Energy is a vital part of our daily lives.
We need energy to operate the cars and buses that take us from our homes to our workplaces. We also need energy to power our homes so we can cook, watch TV, and surf the internet.
At the moment, most of us rely on coal-powered electricity and fossil fuels for these needs. But science shows us that we won’t be able to rely on these energy sources forever. The longer we depend on fossil fuels, the more we’ll wreck our planet.
So what are the alternatives? Solar, wind, geothermal, biofuels, and hydropower are all alternative sources of energy that are clean, renewable, and now, increasingly affordable.
In the past two decades, a plethora of renewable energy startups has popped up to deliver renewable energy solutions to consumers all around the world. Their goal is simple: to make renewable energy accessible and interesting enough so more people switch from fossil fuels to them.
And with these lofty yet admirable goals, it’s worth asking how successful these startups become. In this article, our team at Aspiration will do just that. As a climate-friendly platform that supports renewable energy companies, we’ve been keeping track of the renewable energy startups that have come to grab the world’s attention in recent years.
In this article, we explore how renewable energy startups work and what makes or breaks a renewable energy startup.
What are renewable energy startups?
Renewable energy startups are companies that develop innovative solutions to energy challenges and gaps. They’re usually no more than 5 years old with about 5-25 staff members.
Renewable energy startups are different from traditional businesses in that they are focused on growing an innovative idea or solution into a marketable product or service.
Their business model often relies on constant research and development to develop a solution that solves existing energy challenges. The risk that the solution may not work means that renewable energy startups don’t usually have success guaranteed.
Most renewable energy startups focus on energy sources like wind, solar, and biofuels. These alternative energies can be found almost anywhere on the planet. They’re more abundant than fossil fuels and certainly also cleaner.
The key goal that most renewable energy startups try to achieve is to make clean energy generated electricity and fuels as affordable and convenient as natural gas and coal-powered electricity. The majority of people will switch to renewable energy only if they can afford it.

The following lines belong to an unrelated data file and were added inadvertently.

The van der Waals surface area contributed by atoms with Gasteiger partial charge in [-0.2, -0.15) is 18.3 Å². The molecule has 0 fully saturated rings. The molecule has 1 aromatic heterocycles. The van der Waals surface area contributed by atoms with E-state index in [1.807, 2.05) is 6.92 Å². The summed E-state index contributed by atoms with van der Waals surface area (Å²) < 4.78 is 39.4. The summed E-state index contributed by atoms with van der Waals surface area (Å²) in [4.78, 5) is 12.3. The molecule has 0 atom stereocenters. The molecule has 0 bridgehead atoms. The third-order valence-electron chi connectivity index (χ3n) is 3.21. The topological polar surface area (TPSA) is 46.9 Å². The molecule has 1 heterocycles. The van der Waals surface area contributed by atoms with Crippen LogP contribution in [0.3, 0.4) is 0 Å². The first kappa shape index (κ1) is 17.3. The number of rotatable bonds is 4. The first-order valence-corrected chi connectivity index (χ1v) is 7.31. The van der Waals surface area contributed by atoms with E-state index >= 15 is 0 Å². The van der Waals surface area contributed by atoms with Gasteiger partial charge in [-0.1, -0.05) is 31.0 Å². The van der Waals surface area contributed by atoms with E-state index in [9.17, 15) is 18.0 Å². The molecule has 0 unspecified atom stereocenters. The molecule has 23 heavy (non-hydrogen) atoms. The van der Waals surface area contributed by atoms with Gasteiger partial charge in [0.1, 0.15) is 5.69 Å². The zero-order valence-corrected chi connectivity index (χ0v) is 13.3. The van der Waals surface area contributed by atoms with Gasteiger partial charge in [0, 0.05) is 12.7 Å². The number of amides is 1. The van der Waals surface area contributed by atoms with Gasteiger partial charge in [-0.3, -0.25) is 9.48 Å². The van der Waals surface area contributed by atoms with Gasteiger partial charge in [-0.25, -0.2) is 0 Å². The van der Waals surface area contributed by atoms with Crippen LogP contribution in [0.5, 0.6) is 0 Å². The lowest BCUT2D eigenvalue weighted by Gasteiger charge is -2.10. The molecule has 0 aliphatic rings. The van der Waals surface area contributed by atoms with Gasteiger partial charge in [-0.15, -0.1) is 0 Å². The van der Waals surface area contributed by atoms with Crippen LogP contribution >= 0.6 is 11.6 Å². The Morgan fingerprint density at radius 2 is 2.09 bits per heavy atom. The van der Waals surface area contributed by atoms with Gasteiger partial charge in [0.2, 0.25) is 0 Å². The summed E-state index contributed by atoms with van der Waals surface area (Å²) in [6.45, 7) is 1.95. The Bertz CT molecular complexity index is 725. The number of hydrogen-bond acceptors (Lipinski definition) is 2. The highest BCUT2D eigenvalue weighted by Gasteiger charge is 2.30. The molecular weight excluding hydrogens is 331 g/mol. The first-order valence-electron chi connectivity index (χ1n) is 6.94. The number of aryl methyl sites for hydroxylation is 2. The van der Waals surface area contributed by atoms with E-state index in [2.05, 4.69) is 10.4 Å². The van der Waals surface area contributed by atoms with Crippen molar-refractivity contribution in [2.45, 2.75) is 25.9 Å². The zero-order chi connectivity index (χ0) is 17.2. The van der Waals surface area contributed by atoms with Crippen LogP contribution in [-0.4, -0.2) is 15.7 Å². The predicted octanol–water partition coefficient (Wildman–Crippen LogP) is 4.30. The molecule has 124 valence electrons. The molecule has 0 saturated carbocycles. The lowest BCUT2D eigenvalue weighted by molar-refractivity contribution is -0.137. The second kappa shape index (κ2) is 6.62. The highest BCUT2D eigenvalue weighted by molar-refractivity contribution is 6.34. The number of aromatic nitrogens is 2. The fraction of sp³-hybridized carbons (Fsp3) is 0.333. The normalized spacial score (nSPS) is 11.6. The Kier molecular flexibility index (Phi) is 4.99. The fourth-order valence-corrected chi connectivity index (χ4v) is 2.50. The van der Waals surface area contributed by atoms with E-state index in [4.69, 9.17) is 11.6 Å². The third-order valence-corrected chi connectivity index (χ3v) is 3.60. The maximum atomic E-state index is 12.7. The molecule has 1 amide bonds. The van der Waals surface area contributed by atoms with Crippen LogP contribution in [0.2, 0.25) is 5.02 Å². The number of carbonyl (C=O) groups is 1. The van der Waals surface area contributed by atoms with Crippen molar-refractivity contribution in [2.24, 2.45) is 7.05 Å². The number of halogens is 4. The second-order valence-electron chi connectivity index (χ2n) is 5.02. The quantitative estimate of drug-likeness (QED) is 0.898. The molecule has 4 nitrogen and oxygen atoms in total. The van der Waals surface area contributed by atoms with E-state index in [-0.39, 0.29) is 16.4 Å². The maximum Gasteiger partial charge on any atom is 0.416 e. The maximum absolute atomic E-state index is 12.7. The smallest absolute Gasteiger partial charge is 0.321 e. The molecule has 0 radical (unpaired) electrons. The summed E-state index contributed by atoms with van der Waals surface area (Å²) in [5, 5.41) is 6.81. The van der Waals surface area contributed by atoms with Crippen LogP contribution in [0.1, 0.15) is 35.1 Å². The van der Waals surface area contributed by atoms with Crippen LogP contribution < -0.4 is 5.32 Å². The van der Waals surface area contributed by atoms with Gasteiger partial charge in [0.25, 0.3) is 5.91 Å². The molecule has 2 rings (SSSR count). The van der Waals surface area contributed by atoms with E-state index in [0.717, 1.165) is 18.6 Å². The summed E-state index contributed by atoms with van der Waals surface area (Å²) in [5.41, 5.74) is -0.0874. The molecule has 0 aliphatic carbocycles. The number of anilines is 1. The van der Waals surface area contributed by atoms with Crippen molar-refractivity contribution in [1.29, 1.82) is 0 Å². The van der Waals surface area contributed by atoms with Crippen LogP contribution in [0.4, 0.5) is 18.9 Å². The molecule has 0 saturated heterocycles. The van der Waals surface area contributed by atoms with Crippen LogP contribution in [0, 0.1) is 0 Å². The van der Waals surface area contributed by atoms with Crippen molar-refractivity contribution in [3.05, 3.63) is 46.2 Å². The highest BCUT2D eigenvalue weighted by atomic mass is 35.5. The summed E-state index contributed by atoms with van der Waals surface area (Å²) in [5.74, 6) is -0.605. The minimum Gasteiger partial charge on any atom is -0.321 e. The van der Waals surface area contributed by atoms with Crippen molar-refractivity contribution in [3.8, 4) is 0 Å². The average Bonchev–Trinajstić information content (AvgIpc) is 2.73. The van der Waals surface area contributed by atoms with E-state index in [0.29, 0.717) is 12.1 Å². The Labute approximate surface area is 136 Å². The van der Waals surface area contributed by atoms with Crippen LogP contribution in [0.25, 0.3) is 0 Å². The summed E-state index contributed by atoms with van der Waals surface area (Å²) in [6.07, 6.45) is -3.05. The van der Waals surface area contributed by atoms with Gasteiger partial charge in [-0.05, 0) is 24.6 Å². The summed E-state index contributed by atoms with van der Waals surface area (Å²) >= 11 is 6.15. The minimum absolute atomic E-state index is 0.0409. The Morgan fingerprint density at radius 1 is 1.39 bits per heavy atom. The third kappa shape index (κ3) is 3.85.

It’s also worth noting that renewable energy startups are key actors in the fight against energy poverty. They provide vulnerable communities with access to electricity and cooking fuels, allowing children to study at night and families to live without the harmful health effects of toxic fumes.
Renewable energy startups that successfully produce energy solutions tend to get acquired by larger companies. Others receive funding from venture capital firms to expand into more mature, formal organizations.
What does it take to build a renewable energy startup?
Building a renewable energy startup takes a lot of planning and business acumen.
Renewable energy startup founders have to first be able to identify the energy challenges. They need to understand the root causes of modern energy problems as well as the economics behind energy demand.
It’s only when they understand these things that they’re able to see the business opportunities.
With the available opportunities in mind, the founders can then build a business plan around them. Business plans involve careful analyses of existing renewable energy regulations, government initiatives and plans, and thorough studies of the product supply chains that are required.
Careful thought also has to go into what resources will be needed to build the renewable energy product or service. The product has to be unique so it can’t be easily copied and acquired by competitors.
Once a product or service idea has been fleshed out, it’s always a good idea to talk to potential customers to get their feedback on the item’s usefulness and relevance. The feedback helps startup employees understand what energy challenges customers face, plus how willing they would be to purchase a renewable energy solution.
How do renewable energy startups work?
Renewable energy startups occupy a niche that involves a good amount of experimentation and government and nonprofit partnerships.
They have to provide products and services that might use experimental technology but aren’t too expensive that potential customers become reluctant to ditch fossil fuels for renewable energy.
In the initial stages of product or service development, renewable energy startups need a decent amount of funding to run pilot projects to determine the effectiveness of their solutions. The same funding may also help startups with promising portfolios expand further and obtain more partnerships and investors.
At the tail end of the 2000s, renewable energy startups working with solar, wind, or biofuels were highly sought after by investors who were excited by the business potential of the technologies. Unfortunately, some of these startups failed to produce scalable products and services.
As a result of that experience, venture capital investors today are more interested in energy storage and batteries, smart grids, and electric vehicle charging infrastructure.
Once the startups have a working product or service, they usually partner with local governments, nonprofits, and similar-minded businesses to get the items distributed and marketed on a large scale. In the process, startups may help create local jobs and make local communities more resilient against climate change.